16. I have edited this entry based on feedback from Glenn and Howie at Zaxcom. Specifically I have removed quotes from a memo considered confidential between Zaxcom and their dealers, as well as some corrections to some of Cory's feature depictions. My changes are indicated by [brackets]. To The Jwsound Community: Glenn Sanders hand delivered our first shipping Nomad to Gotham earlier today, but it was somewhat of a mixed blessing. We knew that not all of the recorder's advertised features were completed, but our request to Glenn that Zaxcom openly show on their website the specific features that were missing (and their anticipated implementation dates) were met with reluctance. [instead, we were told that it is 100% the dealer's responsibility to inform their customers of the machine's status and that Zaxcom will not be posting this information on their website.] So, below is our first attempt at fulfilling our responsibility. Our senior tech Cory Allen spent a few hours with the shipping Nomad, and discusses its brilliance, its flaws, [and] its missing features. Your comments and questions are always welcomed. [Please keep in mind that firmware updates will be be forthcoming to add these features.] Sincerely, Peter Schneider Gotham Sound https://docs.google....ir3Bj8SwHJ-9TyI \Initial Impressions of Nomad by Cory Allen Today Gotham Sound received a visit from Zaxcom-honcho Glenn Sanders, accompanied by our first production Nomad available for purchase. Since it's unveiling in April at NAB, the Nomad has been advertised with a full set of features that hope to make it the choice field recorder/mixer for a variety of productions: 6 Analog Mic/Line Balanced Inputs, 4 Analog Line-Level Returns/Inputs, and 8 AES Inputs for a total of 16 Inputs Busses, all able to be custom routed to any Disk, Output, and Headphone bus. Up to 12-track recording on two mirrored CompactFlash cards, plus recording on an external USB flash drive/hard drive. Additionally, the external USB port can be used to record MP3 transcription, or send files over Wi-Fi. Internal ZaxNet IFB Transmitter for IFB audio broadcast, timecode broadcast, and Zaxcom transmitter transport control broadcast. Auto Mix functionality. Dual A/D converters per mic input providing a claimed 135 dB dynamic range, dubbed Never Clip. This article is a first-look at the Nomad as it is now, and will be followed by a full "Put It Though Its Paces" review. I have toyed around with a pre-production demo of the Nomad, and with the arrival of the first production unit, I am happy to report that it is real. But does it deliver what it promised? It indeed has all of the inputs and outputs as promised in the pictures, and they all work. There certainly is something to be said for fitting all of those chassis-mount XLR connectors onto such a small box, sparing the user from the hassle of adapter cables. It is remarkably light and compact for such a capable device. Unfortunately, the small form factor forces the screen down to a size unfit for the amount of information it needs to display. A small line of text cycles between the remaining recording time and mirror status, and you cannot monitor the recording levels while seeing what position your gain trim is set to. You might look at the Nomad and think that it's similar to other Zaxcom recorders, or even other field recorders in general. However, the user interface is a far leap from any other device used in production audio. There is no touchscreen and there are also no [per-channel] dedicated controls for input gain, panning, or even pre-fade listening. Instead, all of these have been placed inside a layer of software control or a menu accessible by a minimum of two button presses. Some other controls are hidden in nested sub-menus. The allows for enormous flexibility and customization at the expense of speed and accessibility. [removed] As of today, there are still many advertised features missing from the Nomad. Some are big-ticket selling points such as the ZaxNet IFB audio broadcast, timecode broadcast, and transport control broadcast functionality, as well as Auto Mix and Airmail (files sent over Wi-Fi). Some aren't crucial to operation, such as the User Preset Memory Store and Recall functionality. Other absent features like metadata entry and the external USB drive functionality [are more crucial]. But for all of its quirks, it is still impressive. The custom input-to-track, -output, -headphone, -mono out, -tape out, and -secondary headphone busses routing grids make for seemingly infinite custom routing options (even if pre- and post-fade are represented with easily confusable P and X ). Once the absent features are ushered in with new firmware updates (or possibly factory installations), it looks like this really will be a killer recorder/mixer, just one that will take some getting used to.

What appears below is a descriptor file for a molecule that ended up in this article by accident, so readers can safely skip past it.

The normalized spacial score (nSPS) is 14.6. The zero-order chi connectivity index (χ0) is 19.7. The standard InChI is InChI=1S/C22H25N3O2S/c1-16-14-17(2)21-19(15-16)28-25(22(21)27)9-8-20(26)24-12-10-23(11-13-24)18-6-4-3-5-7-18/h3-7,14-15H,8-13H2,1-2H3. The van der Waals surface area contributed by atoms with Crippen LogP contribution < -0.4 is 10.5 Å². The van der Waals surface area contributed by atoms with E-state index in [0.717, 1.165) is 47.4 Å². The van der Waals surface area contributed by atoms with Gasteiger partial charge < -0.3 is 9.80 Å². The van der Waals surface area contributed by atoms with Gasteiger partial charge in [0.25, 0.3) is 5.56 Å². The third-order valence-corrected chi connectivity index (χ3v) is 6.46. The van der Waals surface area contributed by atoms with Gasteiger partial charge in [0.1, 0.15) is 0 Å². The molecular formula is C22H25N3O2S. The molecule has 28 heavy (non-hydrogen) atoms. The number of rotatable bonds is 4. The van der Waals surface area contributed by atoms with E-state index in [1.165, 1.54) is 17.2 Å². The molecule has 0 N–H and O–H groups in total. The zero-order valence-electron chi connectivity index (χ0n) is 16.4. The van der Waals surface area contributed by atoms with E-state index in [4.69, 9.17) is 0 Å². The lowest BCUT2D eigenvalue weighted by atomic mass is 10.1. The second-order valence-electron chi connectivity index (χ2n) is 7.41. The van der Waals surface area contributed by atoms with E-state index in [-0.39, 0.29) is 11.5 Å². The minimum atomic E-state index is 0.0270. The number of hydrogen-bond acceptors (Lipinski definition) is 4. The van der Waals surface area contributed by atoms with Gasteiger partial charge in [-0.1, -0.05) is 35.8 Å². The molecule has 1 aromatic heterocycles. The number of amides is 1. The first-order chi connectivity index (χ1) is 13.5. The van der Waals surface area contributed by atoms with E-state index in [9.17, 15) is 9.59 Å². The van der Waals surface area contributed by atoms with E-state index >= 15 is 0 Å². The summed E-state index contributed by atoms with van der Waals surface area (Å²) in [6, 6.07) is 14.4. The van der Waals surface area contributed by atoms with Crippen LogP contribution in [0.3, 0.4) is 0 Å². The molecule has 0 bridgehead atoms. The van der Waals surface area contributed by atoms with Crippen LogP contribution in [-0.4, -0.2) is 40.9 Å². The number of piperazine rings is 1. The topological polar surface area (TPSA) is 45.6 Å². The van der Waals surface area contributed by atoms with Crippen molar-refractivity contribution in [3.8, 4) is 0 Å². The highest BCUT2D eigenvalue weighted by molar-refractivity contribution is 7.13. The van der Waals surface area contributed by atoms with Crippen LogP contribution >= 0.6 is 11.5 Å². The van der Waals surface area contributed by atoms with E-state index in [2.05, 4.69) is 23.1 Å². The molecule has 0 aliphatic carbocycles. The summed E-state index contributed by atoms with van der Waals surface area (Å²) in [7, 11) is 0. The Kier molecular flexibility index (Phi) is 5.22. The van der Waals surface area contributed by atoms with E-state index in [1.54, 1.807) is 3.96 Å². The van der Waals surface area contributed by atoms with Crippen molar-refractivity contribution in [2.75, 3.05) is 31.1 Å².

17. This past month we were extremely pleased to have Glenn Sanders, President of Zaxcom, introduce the new Nomad to us at my latest workshop. Enjoy....Thanks, Rich
  18. Hi everyone. I have a gig that I am not going to be able to finish because of double booking. I have a 4 day Reality Shoot in Packwood Washington available. They shot the whole month of July with me, and need to go back for some pickups. You will have an A2/2nd Mixer who knows the ropes and can help out with anything you need. Great Guy! They will be blowing up a 300 foot mountain with dynamite. Should be fun! Please contact me @ 818-359-1348 if you are interested. Great people - and copy, credit, meals.....just kidding! $550 a day. We can talk equipment. MUST know Zaxcom. Lectro will NOT work on this job. I can explain when you call. ~Thomas Popp Popp Sound LLC 818-359-1348